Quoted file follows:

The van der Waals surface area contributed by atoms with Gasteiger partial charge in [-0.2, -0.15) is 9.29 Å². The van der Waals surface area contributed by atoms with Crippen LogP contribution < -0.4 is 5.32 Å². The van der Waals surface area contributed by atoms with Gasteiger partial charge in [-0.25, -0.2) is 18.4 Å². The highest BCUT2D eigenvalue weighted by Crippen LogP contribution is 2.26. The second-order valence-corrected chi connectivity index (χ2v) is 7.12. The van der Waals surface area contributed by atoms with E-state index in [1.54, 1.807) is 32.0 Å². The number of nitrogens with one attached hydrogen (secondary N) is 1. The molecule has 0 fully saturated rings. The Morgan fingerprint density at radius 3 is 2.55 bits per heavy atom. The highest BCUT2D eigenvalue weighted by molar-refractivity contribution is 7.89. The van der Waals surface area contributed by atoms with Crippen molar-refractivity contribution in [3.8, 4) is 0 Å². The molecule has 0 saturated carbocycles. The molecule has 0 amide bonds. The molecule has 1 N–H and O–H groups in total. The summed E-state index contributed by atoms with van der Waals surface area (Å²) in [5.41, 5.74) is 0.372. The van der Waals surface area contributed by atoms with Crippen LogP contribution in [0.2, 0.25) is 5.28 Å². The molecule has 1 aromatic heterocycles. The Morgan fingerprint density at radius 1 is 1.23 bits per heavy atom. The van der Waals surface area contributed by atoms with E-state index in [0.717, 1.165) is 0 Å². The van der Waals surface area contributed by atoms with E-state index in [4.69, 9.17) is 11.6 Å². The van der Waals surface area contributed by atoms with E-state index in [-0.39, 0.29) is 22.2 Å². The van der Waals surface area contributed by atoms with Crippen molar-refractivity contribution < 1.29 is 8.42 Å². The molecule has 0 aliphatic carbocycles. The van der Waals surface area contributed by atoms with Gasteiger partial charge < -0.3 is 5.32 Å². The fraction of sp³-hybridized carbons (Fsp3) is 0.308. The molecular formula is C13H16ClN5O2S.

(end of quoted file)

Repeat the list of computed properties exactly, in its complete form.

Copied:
The van der Waals surface area contributed by atoms with Gasteiger partial charge in [-0.2, -0.15) is 9.29 Å². The van der Waals surface area contributed by atoms with Crippen LogP contribution < -0.4 is 5.32 Å². The van der Waals surface area contributed by atoms with Gasteiger partial charge in [-0.25, -0.2) is 18.4 Å². The highest BCUT2D eigenvalue weighted by Crippen LogP contribution is 2.26. The second-order valence-corrected chi connectivity index (χ2v) is 7.12. The van der Waals surface area contributed by atoms with E-state index in [1.54, 1.807) is 32.0 Å². The number of nitrogens with one attached hydrogen (secondary N) is 1. The molecule has 0 fully saturated rings. The Morgan fingerprint density at radius 3 is 2.55 bits per heavy atom. The highest BCUT2D eigenvalue weighted by molar-refractivity contribution is 7.89. The van der Waals surface area contributed by atoms with Crippen molar-refractivity contribution in [3.8, 4) is 0 Å². The molecule has 0 saturated carbocycles. The molecule has 0 amide bonds. The molecule has 1 N–H and O–H groups in total. The summed E-state index contributed by atoms with van der Waals surface area (Å²) in [5.41, 5.74) is 0.372. The van der Waals surface area contributed by atoms with Crippen LogP contribution in [0.2, 0.25) is 5.28 Å². The molecule has 1 aromatic heterocycles. The Morgan fingerprint density at radius 1 is 1.23 bits per heavy atom. The van der Waals surface area contributed by atoms with E-state index in [0.717, 1.165) is 0 Å². The van der Waals surface area contributed by atoms with E-state index in [4.69, 9.17) is 11.6 Å². The van der Waals surface area contributed by atoms with E-state index in [-0.39, 0.29) is 22.2 Å². The van der Waals surface area contributed by atoms with Crippen molar-refractivity contribution < 1.29 is 8.42 Å². The molecule has 0 aliphatic carbocycles. The van der Waals surface area contributed by atoms with Gasteiger partial charge < -0.3 is 5.32 Å². The fraction of sp³-hybridized carbons (Fsp3) is 0.308. The molecular formula is C13H16ClN5O2S.